It's Okay to Storm Out of a Party to Make a Point

The Irish Goodbye is not my culture

Young intercultural friends in smart casualwear raising arms while dancing together at home party in...
Save yourself

The holidays bring us together, but that’s not always a good thing. There’s something about the combination of end-of-year sentiments with groups of people indulging in large quantities of eggnog and pigs-in-a-blanket that encourages a certain fearlessness. This fearlessness helps with the onslaught of strangers, allowing us to drop some of our everyday insecurities. This could be where you meet your next fling, even if most of your time is spent in polite conversation that goes nowhere. But there’s also a high probability of talking to someone who just offends you to your core.

I can’t predict exactly what they will tell you, because there are so many odious things that people are willing to let loose from their lips in society. Perhaps you catch a whiff of fascism in something offhand, or a glib resentment for poor people, or they’ll tell you about their inclination towards eugenics. Anything is possible. Many people will use this as an opportunity to nod away and leave them for the next stranger, but if you are like me, you will push the point further and further until you figure out whether their thoughts are born of malice or ignorance, and then you have a decision to make.

For me, this is when I know it is time to leave. But unlike those who choose to evaporate into the night without a trace, aka the Irish Goodbye, I want people to know I’m going. I want everyone to know I’m leaving specifically because of this asshole who has ruined the party beyond my ability to enjoy it, which they will once I loudly tell this offender to fuck off forever because they don’t think England has an obligation to return the art they stole from Africa, or whatever.

The thing about this maneuver is that it is rarely necessitated at the beginning of an event when people are still catching up with acquaintances and attendance is sparse. These conversations happen when the room is at peak frequency, that sliver of time when the early birds have left for their next event but the appetizers are not yet depleted. This is the height of a party, which means the denouement is on its way. So if you haven’t found the bubbly conversation you crave by this point, there’s no need to dig your heels in further. Storm out of the event!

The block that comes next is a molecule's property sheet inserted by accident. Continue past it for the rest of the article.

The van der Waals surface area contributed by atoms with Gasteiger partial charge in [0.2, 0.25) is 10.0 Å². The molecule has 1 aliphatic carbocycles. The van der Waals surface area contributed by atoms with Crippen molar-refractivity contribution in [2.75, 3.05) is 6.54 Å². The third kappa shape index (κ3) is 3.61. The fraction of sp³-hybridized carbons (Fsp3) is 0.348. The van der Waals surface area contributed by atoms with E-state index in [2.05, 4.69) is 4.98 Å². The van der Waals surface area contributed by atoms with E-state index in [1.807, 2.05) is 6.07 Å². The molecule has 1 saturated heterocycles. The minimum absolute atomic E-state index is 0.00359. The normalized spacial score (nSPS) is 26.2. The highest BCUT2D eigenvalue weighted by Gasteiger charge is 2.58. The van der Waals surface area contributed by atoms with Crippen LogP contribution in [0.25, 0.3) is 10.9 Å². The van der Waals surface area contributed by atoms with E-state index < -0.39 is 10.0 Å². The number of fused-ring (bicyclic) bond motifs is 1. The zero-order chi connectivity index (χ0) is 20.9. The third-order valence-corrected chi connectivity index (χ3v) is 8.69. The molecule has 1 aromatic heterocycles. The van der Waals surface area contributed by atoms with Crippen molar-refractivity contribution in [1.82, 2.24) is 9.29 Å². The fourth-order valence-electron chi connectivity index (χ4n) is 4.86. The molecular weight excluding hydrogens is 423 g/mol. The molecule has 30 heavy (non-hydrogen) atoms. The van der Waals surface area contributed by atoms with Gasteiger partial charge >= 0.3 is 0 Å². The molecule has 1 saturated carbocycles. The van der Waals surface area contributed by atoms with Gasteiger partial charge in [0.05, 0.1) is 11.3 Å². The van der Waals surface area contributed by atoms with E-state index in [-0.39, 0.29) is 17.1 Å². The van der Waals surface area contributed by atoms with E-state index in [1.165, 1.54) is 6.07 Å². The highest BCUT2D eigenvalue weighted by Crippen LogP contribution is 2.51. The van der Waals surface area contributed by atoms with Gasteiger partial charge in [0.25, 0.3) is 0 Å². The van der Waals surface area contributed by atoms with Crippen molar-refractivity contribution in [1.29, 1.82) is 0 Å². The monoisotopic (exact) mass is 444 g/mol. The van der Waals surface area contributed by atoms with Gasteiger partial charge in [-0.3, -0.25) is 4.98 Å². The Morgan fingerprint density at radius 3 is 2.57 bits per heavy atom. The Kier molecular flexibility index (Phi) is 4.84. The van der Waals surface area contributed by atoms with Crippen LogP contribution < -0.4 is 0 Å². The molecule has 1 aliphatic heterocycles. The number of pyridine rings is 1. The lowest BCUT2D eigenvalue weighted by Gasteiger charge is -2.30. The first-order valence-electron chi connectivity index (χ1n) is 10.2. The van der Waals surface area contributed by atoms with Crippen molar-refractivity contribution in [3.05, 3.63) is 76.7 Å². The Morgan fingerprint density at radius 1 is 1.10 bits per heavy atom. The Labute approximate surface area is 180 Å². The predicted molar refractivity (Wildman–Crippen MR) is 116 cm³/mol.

Sticking around is a testament to your desperation for something good to happen, when you should just look elsewhere or call it a night. A party is a microcosm of so many different forces, and you should never put your mind on a certain outcome unless you are the host, in which case I am sorry, but also I am not afraid to get into an argument about the definition of white supremacy and walk out on you either.

This person isn’t always going to be a stranger. It is very common for family members to blatantly and publicly offend their kin during the holidays, and I always wonder why people put up with it. This is probably why I am not married, but if entering a commitment with someone necessitates contact with racists, homophobes, sex pests, or a jealous parent deep in the trenches of emotional incest, it is not worth trying to remain in the good graces of a group that will support it. When people show you they suck, you should tell them that, and then leave.

Don’t be surprised when the universe (or living in New York) puts this person back in your life in some dumb coincidence and they are forced to relive the social disgrace while you (hopefully) remain on the right side of justice.

The holidays are often reduced to gift giving, but don’t forget that your presence is the greatest present of all, one that you are always allowed to take back.

Tammie Teclemariam is the Underground Gourmet columnist at New York Magazine.